Raising in poker: Part 1

During the past few months we’ve been examining strategies for lower limit and beginning hold’em players, and we’ve done so by examining strategic concepts which apply to various stages of a hand: before the flop, on the flop, the turn, and the river. But some strategic concepts can be called into action anytime a hand is in play. In fact, for the next few issues we’ll explore a variety of these strategic ideas, so that you can accumulate an arsenal of hold’em weapons. Once you’ve acquired them, all you need do is determine which strategic concept is best employed in any given situation, and you’ll be well on your way to being a significantly better poker player.

The question of when, and whether to raise is a strategic decision unrelated to the stage of the hand you’re playing. You can face a decision to raise at any point during a hand, from that pair of kings you’ve been dealt before the flop, to that straight you’ve made on the turn or river.

Players handle raising in a variety of ways — from overly cautious, to overly aggressive, to downright maniacal. And while there are exceptions to every rule, let’s see if we can build a strategy which is correct for most situations you’re likely to encounter at the table.

Why Raise?
Raising is one of poker’s eternal enigmas. Some players love to fire in raise after raise. The more action they create, the happier they are — never mind whether their cards justify it. Others never raise unless they’re holding the nuts, and even then its done with trepidation.

I’ve seen some players who will raise from early position with a hand like As-8s, believing that any suited ace is a powerhouse. Other players routinely raise in early position with hands like K-J or even Q-J. Some players always raise with Big Slick. Others, far fewer in number, treat A-K like any other drawing hand, and call with it.

Some players will raise with any pair of 7’s or bigger, and they’ll do it from any position, regardless of the texture of the game. Others never raise with aces when they’re in the blind, for fear of giving away too much information about their hand.

Who’s right? When should you raise, and why should you do it? To generate a plan of action, we need to explore the reasons players raise.

Here are four reasons to raise the pot in hold’em. Let’s look at each of them:

1. Raising To Get More Money In the Pot
What’s the most common reason for raising? This one! You’ve got a powerhouse hand. Someone bets, there are three callers, and it’s your turn to act. What do you do? You raise. Of course! You’re holding a winner, and want to get more money into the pot, since that pot figures to migrate over to your stack of chips once the hand has been concluded.

Getting more money in the pot is the most common reason players raise. But you don’t always have to hold the best hand to raise. Suppose you’re on the button with Ad-Kd and the flop is Jd-9d-6c. It’s a loose game. The blind comes out betting and is called by 4 others. Now it’s your turn to act. You’re getting 5:1 on your money, and with two cards to come the odds against making the nut flush are better than 2:1. Since this bet has a positive expectation, it is worth money each time you make it — regardless of whether you win that particular time.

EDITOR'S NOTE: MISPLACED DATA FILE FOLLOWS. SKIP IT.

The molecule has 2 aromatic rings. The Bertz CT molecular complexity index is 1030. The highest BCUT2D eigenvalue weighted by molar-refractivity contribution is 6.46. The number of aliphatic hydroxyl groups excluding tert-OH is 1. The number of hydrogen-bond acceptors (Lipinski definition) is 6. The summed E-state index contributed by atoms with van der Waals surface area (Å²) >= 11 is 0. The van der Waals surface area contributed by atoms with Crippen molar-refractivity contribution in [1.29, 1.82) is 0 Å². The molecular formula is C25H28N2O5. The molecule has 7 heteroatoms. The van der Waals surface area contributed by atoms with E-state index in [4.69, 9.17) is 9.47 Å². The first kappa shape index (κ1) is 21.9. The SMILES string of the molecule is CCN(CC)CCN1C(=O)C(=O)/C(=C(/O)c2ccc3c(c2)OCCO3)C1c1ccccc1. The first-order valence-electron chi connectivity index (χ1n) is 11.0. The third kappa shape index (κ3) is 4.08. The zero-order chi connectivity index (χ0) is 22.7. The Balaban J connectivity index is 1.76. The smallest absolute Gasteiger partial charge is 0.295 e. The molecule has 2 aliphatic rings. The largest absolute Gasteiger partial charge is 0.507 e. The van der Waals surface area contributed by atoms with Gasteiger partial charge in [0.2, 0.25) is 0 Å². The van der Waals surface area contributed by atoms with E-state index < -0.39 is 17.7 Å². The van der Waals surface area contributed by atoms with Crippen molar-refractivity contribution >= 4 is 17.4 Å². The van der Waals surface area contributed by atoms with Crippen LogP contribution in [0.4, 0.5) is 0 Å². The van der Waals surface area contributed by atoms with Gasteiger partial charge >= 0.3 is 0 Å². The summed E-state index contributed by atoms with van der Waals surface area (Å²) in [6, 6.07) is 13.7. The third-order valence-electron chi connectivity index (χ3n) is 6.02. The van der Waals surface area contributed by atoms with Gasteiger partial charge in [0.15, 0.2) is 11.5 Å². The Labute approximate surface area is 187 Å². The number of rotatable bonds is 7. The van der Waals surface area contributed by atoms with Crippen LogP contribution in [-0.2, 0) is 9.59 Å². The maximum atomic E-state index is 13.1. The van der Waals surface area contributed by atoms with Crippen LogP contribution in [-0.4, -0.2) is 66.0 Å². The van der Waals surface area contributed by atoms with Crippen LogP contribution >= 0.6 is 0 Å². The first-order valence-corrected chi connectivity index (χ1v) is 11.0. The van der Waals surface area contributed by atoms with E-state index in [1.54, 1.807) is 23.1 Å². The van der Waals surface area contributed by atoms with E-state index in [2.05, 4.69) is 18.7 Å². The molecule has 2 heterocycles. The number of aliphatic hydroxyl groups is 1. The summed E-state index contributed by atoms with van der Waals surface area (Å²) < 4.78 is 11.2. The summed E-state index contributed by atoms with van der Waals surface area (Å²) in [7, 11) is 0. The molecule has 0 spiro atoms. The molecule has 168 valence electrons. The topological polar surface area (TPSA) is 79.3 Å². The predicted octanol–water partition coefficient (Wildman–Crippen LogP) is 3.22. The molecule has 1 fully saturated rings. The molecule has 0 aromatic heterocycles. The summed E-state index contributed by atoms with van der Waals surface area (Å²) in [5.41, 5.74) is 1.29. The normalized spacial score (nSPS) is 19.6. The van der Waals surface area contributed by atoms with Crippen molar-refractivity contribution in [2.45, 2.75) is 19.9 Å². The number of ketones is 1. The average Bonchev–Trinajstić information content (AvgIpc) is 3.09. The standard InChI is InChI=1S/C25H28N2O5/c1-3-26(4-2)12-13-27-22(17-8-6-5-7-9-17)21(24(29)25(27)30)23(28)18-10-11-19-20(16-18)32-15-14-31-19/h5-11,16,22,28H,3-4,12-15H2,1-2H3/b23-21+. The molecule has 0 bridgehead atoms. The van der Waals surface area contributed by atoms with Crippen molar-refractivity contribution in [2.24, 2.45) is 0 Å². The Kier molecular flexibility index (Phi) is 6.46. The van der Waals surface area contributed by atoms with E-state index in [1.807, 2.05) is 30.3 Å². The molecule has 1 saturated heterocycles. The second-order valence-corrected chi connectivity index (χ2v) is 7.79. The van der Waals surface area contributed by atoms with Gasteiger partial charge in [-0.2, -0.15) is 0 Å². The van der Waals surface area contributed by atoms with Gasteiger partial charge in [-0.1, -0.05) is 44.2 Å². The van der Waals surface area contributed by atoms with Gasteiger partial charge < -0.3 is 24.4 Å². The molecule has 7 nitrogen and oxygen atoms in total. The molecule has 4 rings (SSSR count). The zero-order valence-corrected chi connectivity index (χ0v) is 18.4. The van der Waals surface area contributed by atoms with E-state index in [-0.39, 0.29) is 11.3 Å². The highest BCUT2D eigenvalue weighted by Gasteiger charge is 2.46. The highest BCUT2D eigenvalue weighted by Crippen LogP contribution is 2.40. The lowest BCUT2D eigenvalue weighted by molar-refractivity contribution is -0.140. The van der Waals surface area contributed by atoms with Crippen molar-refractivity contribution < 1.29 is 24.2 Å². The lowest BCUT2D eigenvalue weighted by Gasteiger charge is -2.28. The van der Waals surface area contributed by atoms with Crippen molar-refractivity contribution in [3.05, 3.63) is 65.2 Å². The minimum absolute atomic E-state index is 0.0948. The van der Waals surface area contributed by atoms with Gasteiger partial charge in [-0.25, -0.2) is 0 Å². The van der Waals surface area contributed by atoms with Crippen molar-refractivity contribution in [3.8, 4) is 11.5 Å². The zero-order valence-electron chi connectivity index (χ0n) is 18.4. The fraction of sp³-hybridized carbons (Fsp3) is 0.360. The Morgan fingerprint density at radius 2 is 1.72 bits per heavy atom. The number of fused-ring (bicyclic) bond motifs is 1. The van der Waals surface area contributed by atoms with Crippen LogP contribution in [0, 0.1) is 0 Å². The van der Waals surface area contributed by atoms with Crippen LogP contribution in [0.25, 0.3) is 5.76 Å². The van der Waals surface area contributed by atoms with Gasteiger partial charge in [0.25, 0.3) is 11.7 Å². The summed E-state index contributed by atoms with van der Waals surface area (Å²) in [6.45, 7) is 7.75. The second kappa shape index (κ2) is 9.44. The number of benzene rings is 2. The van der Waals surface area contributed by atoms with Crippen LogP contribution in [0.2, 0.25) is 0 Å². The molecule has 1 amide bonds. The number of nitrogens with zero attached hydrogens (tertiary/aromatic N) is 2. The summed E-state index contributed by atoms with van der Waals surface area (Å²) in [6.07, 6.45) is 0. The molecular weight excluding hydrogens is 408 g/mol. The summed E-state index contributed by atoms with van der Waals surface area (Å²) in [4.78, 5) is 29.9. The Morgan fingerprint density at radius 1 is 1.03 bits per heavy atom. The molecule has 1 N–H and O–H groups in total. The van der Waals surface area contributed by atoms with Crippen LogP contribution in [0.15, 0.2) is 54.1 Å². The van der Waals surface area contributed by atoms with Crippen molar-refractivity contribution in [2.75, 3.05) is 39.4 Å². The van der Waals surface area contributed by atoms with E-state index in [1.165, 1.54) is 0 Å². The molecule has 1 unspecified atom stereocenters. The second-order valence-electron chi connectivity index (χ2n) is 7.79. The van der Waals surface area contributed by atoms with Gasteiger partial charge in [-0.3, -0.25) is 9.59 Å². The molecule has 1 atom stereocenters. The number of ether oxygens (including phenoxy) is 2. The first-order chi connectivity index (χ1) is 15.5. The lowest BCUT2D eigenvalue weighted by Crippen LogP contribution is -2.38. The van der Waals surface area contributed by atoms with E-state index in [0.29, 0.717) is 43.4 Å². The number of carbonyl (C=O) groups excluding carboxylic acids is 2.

Since that’s the case, go ahead and raise. You might as well make as much as you can when you’re lucky enough to hit your hand.

2. Raising To Eliminate Opponents
You’ve got a pair of queens. You’re in fifth position and no one has called the blinds. Your pair of queens will play better against one or two opponents than a whole slew of them. Fire when ready. Go ahead and raise.

Here’s another situation. You’ve got that same pair of queens, and you’re in fifth position. The player to your immediate right raises. What should you do? Fire away! Make it three bets. If your opponent is the type who would raise with aces, kings, jacks or A-K, A-Q, A-J, K-Q, K-J or maybe even A-10s, the odds are against him having a pair bigger than yours. They favor his holding two big cards. Go ahead and reraise. If the flop doesn’t produce any overcards to your queens, you’re the favorite.

If two overcards fall, you’re probably an underdog, and ought to give it up if your opponent bets into you. If just one overcard falls and you’re heads up, its a judgment call, and unless you’ve got a terrific read on your opponent, you’ll seldom be sure where you stand.

If he’s clever, and tries for a checkraise by checking the flop and turn, go ahead and check behind him. If he bets the river, you’re going to call him anyway, but you’ve also given him an opportunity to bluff with a hand which is worse than your pair of queens, so calling is not that bad an option.

But if you bet and he checkraises on the turn, you’re probably beaten. Fold.

3. Any time you’ve got a hand which plays better against fewer, rather than many opponents, raise or re-raise to limit your opposition.

4. Raising To Get a Free Card on a More Expensive Street
You’re last to act with a Q-J. The flop was 10-9-4 of mixed suits and you’re facing three opponents. The player who is first to act bets, and is called by the others. Can you raise? Sure! If the turn card is not the king or eight you’re looking for, the fact that you raised enables you to see the river for free, as long as the bettor and subsequent callers each check the turn. And if you make the nut straight on the turn, well, you’ve gotten more money in a pot — which by all appearances will soon belong to you.

Next issue we’ll continue to explore the whys and wherefores of raising. You’ll learn about raising to define your hand, and when to raise to prevent your opponent from getting a free card. As always, we’ll summarize the lessons learned in these two articles. Until then, keep flopping aces.